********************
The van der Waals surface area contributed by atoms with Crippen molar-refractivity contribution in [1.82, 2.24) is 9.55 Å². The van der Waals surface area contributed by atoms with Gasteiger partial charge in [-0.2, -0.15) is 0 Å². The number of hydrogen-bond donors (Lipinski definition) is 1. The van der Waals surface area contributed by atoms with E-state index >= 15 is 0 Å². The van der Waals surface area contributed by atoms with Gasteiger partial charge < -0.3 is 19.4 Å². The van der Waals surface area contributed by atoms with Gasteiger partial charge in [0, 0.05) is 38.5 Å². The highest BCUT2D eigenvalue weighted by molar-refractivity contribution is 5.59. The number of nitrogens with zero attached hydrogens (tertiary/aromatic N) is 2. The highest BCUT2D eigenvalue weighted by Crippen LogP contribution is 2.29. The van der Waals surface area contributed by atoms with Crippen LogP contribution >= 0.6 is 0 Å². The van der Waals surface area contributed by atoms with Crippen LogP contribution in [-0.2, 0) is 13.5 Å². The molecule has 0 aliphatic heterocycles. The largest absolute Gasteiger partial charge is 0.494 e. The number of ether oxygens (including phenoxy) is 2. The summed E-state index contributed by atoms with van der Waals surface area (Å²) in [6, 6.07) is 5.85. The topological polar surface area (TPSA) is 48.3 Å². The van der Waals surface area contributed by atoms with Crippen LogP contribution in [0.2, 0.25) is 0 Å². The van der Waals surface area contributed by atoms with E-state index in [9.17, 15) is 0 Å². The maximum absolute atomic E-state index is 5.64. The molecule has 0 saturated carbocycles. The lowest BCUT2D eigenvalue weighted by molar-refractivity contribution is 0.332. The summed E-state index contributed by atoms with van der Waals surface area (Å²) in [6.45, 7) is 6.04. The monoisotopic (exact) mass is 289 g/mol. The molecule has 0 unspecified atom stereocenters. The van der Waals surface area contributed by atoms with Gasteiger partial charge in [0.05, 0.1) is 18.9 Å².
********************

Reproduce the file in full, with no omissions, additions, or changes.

The van der Waals surface area contributed by atoms with Crippen molar-refractivity contribution in [1.82, 2.24) is 9.55 Å². The van der Waals surface area contributed by atoms with Gasteiger partial charge in [-0.2, -0.15) is 0 Å². The number of hydrogen-bond donors (Lipinski definition) is 1. The van der Waals surface area contributed by atoms with E-state index >= 15 is 0 Å². The van der Waals surface area contributed by atoms with Gasteiger partial charge < -0.3 is 19.4 Å². The van der Waals surface area contributed by atoms with Gasteiger partial charge in [0, 0.05) is 38.5 Å². The highest BCUT2D eigenvalue weighted by molar-refractivity contribution is 5.59. The number of nitrogens with zero attached hydrogens (tertiary/aromatic N) is 2. The highest BCUT2D eigenvalue weighted by Crippen LogP contribution is 2.29. The van der Waals surface area contributed by atoms with Crippen LogP contribution >= 0.6 is 0 Å². The van der Waals surface area contributed by atoms with Crippen LogP contribution in [-0.2, 0) is 13.5 Å². The molecule has 0 aliphatic heterocycles. The largest absolute Gasteiger partial charge is 0.494 e. The number of ether oxygens (including phenoxy) is 2. The summed E-state index contributed by atoms with van der Waals surface area (Å²) in [6, 6.07) is 5.85. The topological polar surface area (TPSA) is 48.3 Å². The van der Waals surface area contributed by atoms with Crippen LogP contribution in [0.2, 0.25) is 0 Å². The van der Waals surface area contributed by atoms with E-state index in [9.17, 15) is 0 Å². The maximum absolute atomic E-state index is 5.64. The molecule has 0 saturated carbocycles. The lowest BCUT2D eigenvalue weighted by molar-refractivity contribution is 0.332. The summed E-state index contributed by atoms with van der Waals surface area (Å²) in [6.45, 7) is 6.04. The monoisotopic (exact) mass is 289 g/mol. The molecule has 0 unspecified atom stereocenters. The van der Waals surface area contributed by atoms with Gasteiger partial charge in [0.05, 0.1) is 18.9 Å².